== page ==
Wednesday, May 17, 2006

Verizon, Telcos Go For TKO

That's technical knockout for you non-boxing fans.

Why do I say they're going for the technical knockout? Because today they claimed they didn't turn over any information to the feds. In a carefully worded statement released today, six days after the charges were made in USA Today. They're claiming they didn't do it. They're going with the technicality.

C'mon, I'm a lawyer, I know why it takes six days to put out an official statement. The truth is simple. Yes or no. We did it, or we didn't. Instead, after six days of creative lawyering, we get this (WaPo):

New York-based Verizon said yesterday that it would not confirm or deny any relationship with the NSA, but that "one of the most glaring and repeated falsehoods in the media reporting is the assertion that, in the aftermath of the 9/11 attacks, Verizon was approached by the NSA and entered into an arrangement to provide the NSA with data from its customers' domestic calls. This is false."

The statement outlined the three major businesses that Verizon ran between Sept. 11, 2001, and the MCI acquisition four months ago: wireline phone, wireless phone and directory publishing. The company "also had its own Internet service provider and long-distance businesses," the statement said. "Contrary to the media reports, Verizon was not asked by NSA to provide, nor did Verizon provide, customer phone records from any of these businesses, or any call data from those records.

"None of these companies -- wireless or wireline -- provided customer records or call data."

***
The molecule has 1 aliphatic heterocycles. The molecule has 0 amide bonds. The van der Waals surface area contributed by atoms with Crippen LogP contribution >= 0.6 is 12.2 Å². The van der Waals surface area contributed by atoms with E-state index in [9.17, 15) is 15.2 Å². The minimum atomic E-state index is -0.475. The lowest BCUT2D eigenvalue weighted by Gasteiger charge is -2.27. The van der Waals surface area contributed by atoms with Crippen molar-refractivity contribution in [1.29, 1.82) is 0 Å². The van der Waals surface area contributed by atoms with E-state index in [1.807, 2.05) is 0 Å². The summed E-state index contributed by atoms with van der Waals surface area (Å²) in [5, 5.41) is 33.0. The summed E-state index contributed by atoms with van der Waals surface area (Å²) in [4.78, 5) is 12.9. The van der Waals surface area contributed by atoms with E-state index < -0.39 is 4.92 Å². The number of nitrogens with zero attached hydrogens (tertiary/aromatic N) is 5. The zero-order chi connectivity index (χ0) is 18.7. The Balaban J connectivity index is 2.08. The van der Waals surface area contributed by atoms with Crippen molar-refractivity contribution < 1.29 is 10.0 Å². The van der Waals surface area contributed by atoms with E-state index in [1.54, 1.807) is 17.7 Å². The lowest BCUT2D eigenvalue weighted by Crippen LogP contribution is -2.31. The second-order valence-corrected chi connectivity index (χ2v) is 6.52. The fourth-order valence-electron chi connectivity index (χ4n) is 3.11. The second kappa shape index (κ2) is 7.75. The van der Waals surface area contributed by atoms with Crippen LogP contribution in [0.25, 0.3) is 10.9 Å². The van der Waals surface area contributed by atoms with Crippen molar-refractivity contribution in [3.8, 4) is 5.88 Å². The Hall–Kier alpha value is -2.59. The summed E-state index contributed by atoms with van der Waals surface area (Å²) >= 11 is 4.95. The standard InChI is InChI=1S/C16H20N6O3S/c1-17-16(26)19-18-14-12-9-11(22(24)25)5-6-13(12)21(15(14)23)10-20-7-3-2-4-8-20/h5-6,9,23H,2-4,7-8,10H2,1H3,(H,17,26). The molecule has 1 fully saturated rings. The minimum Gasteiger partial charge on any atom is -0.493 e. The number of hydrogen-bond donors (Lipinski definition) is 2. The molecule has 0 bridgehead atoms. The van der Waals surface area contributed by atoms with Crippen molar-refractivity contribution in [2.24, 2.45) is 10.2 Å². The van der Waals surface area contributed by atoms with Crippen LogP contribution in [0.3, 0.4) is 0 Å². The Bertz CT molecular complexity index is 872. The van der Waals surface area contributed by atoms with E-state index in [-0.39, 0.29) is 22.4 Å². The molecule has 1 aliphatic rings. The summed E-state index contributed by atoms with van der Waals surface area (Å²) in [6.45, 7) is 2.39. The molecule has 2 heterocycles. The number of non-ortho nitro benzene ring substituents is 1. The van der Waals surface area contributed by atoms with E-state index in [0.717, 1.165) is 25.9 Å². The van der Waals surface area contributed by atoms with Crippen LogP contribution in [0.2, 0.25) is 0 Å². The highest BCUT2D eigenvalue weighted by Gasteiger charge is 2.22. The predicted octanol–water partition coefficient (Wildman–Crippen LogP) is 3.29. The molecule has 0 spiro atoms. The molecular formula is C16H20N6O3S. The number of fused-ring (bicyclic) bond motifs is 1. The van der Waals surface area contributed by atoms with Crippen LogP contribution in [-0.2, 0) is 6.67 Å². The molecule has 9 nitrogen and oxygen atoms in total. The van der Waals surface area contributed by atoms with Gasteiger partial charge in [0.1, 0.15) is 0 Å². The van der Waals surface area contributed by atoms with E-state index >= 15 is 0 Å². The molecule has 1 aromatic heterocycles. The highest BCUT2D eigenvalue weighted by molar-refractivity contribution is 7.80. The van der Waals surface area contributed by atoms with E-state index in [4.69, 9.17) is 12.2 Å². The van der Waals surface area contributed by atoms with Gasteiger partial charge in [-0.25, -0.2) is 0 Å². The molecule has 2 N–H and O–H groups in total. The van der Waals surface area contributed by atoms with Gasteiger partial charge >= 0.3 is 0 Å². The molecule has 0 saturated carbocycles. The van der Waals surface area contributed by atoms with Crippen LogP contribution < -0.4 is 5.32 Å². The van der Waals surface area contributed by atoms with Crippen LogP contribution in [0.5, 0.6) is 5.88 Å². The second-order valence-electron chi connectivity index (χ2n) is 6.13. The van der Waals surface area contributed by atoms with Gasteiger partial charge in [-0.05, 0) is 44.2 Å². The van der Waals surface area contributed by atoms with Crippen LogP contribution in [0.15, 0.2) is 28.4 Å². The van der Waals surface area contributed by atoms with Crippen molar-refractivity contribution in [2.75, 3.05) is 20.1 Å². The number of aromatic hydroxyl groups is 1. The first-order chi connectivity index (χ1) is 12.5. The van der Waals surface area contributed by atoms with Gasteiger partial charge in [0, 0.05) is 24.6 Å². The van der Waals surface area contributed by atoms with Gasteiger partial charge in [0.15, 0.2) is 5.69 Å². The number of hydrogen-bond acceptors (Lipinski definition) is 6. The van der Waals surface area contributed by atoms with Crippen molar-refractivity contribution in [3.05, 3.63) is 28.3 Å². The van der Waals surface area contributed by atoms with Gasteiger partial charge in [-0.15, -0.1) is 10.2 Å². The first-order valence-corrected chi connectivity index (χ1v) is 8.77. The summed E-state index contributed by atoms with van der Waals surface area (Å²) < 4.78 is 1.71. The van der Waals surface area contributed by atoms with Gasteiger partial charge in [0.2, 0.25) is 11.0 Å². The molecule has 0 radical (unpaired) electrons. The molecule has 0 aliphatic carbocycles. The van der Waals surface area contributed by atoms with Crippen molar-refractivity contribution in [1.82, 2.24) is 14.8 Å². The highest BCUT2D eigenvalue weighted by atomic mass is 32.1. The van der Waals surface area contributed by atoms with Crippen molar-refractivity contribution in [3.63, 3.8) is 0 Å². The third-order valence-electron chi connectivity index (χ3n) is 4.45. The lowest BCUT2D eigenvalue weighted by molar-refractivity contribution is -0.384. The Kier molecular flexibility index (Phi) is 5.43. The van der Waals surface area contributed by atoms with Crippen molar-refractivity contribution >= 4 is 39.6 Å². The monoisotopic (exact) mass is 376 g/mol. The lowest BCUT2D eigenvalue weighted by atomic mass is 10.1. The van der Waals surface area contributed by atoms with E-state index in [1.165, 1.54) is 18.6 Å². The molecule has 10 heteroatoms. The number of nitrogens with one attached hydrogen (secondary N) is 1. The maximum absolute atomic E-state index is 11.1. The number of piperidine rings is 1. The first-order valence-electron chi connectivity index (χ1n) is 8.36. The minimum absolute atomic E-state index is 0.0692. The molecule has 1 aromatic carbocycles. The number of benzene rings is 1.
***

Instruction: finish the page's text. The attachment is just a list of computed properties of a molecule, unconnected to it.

Verizon also denied published reports that information about local telephone calls is being tracked. "Phone companies do not even make records of local calls in most cases because the vast majority of customers are not billed per call for local calls," Verizon said. But it did not mention the MCI long-distance business.

Blogtopia (yes! skippy coined that phrase!) has already figured out that they're carefully saying they didn't give the data, because what they really did was give the feds access to the switches. They didn't have to give them the data -- they gave them the keys to the castle, lock, stock and barrel.

emptywheel, dailykos: Domestic Spying: They're Not Getting Data, They're Getting the Switches

Conveniently for the Bush Administration, less than two weeks ago it issued a presidential memorandum, whatever that is, that lets the telcos lie to us to protect the secret spying program.

ThinkProgress: New Presidential Memorandum Permits Intelligence Director To Authorize Telcos To Lie Without Violating Securities Law

So go ahead, believe Verizon's statement. Fool me once, shame on — shame on you. Fool me — you can't get fooled again, as Commander Codpiece once said.

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